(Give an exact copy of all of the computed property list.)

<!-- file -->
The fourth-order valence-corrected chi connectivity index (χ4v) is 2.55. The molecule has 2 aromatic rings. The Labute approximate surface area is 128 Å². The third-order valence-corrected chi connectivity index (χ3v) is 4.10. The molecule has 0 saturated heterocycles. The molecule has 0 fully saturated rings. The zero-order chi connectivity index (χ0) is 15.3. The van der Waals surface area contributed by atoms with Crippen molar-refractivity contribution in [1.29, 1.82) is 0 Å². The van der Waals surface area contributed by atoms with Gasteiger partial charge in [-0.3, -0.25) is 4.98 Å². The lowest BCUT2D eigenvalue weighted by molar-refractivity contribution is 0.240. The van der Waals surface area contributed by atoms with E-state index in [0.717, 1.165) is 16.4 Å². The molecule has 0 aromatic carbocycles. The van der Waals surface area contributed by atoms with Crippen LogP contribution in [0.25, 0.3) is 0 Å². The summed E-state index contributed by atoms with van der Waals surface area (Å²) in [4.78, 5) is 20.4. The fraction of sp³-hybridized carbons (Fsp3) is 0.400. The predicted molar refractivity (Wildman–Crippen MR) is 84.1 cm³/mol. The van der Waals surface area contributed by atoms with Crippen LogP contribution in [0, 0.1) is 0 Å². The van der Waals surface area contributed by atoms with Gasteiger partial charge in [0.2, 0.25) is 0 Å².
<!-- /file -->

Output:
The fourth-order valence-corrected chi connectivity index (χ4v) is 2.55. The molecule has 2 aromatic rings. The Labute approximate surface area is 128 Å². The third-order valence-corrected chi connectivity index (χ3v) is 4.10. The molecule has 0 saturated heterocycles. The molecule has 0 fully saturated rings. The zero-order chi connectivity index (χ0) is 15.3. The van der Waals surface area contributed by atoms with Crippen molar-refractivity contribution in [1.29, 1.82) is 0 Å². The van der Waals surface area contributed by atoms with Gasteiger partial charge in [-0.3, -0.25) is 4.98 Å². The lowest BCUT2D eigenvalue weighted by molar-refractivity contribution is 0.240. The van der Waals surface area contributed by atoms with E-state index in [0.717, 1.165) is 16.4 Å². The molecule has 0 aromatic carbocycles. The van der Waals surface area contributed by atoms with Crippen LogP contribution in [0.25, 0.3) is 0 Å². The summed E-state index contributed by atoms with van der Waals surface area (Å²) in [4.78, 5) is 20.4. The fraction of sp³-hybridized carbons (Fsp3) is 0.400. The predicted molar refractivity (Wildman–Crippen MR) is 84.1 cm³/mol. The van der Waals surface area contributed by atoms with Crippen LogP contribution in [0, 0.1) is 0 Å². The van der Waals surface area contributed by atoms with Gasteiger partial charge in [0.2, 0.25) is 0 Å².